Conference of Canada, the first ever on the Canadian dance scene,
proved to be one of the top dance experiences in this reviewer’s
Breaks Its Silence by Rachel Lazarus Soto
agreed that this was a good idea, and Schill volunteered to do
the paperwork, presumably on the behalf of MECDA.
Vendor's View by Artemis
need to respect their vendors, not just for fees that they have
given them, but because without the vendors lining the room,
where is the color (other than on the stage), and where is the “bazaar”atmosphere
of the event?
Devil's Details, Show
Ethics for Professionals Part
5 - Beauty by
new dancers, mastering the art of glamour can be daunting. But take heart,
while internal sensuality requires character work, external beauty is easier
In The Streets; A History of Collective Joy”Authored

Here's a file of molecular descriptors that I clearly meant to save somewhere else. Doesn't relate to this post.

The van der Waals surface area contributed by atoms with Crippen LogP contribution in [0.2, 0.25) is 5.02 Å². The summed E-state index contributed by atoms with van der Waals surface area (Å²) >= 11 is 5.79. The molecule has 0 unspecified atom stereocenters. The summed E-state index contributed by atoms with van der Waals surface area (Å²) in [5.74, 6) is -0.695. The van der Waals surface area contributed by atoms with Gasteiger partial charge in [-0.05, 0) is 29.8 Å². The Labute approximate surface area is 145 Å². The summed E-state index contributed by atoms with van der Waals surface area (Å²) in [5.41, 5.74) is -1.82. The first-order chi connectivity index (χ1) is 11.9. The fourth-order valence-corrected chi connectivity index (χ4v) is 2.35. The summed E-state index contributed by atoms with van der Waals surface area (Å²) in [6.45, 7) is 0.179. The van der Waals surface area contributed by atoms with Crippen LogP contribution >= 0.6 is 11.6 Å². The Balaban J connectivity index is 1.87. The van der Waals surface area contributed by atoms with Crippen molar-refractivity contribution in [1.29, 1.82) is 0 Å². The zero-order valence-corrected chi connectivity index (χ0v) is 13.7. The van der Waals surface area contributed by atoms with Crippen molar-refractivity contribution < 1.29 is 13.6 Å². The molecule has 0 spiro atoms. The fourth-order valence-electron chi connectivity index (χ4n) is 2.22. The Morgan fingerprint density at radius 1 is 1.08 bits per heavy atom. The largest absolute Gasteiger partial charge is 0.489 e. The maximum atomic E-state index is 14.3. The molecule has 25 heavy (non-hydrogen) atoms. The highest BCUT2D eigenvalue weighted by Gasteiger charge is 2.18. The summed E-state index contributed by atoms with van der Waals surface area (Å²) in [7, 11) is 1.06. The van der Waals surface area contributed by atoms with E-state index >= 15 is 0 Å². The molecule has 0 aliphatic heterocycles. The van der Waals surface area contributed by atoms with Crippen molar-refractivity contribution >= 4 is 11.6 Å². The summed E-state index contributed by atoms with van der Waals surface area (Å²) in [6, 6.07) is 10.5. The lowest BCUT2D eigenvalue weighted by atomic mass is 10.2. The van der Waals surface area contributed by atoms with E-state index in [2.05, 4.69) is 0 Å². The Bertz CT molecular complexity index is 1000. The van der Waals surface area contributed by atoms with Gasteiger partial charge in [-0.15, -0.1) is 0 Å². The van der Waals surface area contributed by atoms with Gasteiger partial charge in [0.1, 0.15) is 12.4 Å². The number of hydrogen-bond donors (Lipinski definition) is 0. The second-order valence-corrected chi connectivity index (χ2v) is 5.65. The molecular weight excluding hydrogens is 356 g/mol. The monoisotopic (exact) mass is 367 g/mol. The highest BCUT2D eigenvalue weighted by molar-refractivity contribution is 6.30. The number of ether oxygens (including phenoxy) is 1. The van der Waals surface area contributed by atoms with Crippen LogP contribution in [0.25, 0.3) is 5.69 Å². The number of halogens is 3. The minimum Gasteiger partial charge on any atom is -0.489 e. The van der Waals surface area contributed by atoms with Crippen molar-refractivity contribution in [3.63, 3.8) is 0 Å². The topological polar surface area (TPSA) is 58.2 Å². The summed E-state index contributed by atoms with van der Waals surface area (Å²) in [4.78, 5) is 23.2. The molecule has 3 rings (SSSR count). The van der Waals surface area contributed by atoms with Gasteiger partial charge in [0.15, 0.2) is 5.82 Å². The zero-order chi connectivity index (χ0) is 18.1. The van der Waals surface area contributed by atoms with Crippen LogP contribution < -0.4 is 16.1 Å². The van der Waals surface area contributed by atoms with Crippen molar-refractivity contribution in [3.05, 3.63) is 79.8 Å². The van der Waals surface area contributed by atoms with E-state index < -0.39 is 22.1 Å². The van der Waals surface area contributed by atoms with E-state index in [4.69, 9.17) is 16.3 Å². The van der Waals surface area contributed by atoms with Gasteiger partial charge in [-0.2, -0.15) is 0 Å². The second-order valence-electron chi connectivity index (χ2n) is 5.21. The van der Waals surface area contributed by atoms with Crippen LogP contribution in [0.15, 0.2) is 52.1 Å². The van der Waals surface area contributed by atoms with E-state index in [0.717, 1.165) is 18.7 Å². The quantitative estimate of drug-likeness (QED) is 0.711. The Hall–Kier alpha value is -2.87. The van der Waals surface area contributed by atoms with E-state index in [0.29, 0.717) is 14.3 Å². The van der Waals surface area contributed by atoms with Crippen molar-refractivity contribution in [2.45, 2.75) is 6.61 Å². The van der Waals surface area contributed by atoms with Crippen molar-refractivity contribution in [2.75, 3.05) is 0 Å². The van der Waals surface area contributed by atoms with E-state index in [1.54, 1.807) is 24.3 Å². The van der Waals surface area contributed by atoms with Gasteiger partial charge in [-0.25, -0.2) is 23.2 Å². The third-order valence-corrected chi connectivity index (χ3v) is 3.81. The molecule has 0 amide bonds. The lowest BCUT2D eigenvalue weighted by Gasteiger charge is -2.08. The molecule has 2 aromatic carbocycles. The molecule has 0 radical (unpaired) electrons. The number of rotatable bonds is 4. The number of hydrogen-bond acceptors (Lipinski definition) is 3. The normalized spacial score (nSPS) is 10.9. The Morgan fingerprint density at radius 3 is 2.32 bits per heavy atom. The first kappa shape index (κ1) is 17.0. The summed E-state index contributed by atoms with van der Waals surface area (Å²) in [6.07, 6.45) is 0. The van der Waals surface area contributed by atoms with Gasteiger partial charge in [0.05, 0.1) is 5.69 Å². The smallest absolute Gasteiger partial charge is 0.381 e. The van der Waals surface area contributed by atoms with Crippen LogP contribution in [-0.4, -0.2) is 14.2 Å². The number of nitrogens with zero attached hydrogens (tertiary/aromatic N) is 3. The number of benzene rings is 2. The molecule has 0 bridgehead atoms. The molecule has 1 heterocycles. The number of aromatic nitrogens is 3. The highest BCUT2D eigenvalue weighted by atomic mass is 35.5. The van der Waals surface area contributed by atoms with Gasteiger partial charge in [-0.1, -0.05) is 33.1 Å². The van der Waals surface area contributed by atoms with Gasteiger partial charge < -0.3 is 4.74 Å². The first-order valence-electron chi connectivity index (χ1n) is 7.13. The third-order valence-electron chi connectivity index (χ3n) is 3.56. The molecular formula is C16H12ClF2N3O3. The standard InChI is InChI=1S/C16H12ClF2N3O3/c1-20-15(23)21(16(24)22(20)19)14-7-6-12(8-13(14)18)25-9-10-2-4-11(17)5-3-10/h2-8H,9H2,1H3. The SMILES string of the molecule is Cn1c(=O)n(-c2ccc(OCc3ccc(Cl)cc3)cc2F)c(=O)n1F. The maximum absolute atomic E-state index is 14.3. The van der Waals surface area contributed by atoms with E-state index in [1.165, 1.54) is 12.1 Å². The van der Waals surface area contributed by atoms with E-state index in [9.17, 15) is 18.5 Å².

by Barbara Ehrenreich, A Book Recommendation by
her book, Barbara Ehrenreich takes one back to the original motivations
of dance along a historic journey of how human impetus to dance,
has been repressed by societal hierarchy, and religious zealots.
with the Reda Troupe by Debbie Smith
the company in performance six times was truly a wonderful experience,
because each time I saw some new detail or subtlety in the movements,
the costuming, the structure of the dances, and in individual
performer’s presences on stage.
Streets Come Alive: Baladina Egyptian Dance Theater and
Sharia Mohamed Ali by Erin Crouch photos are by Adrian
13, 2007, Chicago, Illinois. A modern temptress steals a man away
from a traditional woman, who then finds a new man of her own. Perhaps
a necessity for a dance company composed of mostly women, men seemed
a hot commodity in the performance.
from " Hate the Game Not the Player" in Oakland,
California Photos by Liza Heider
day of dance by Bay Area's Award Winning Bellydancers Presented
by Shabnam and Mo on Saturday December 9th 2006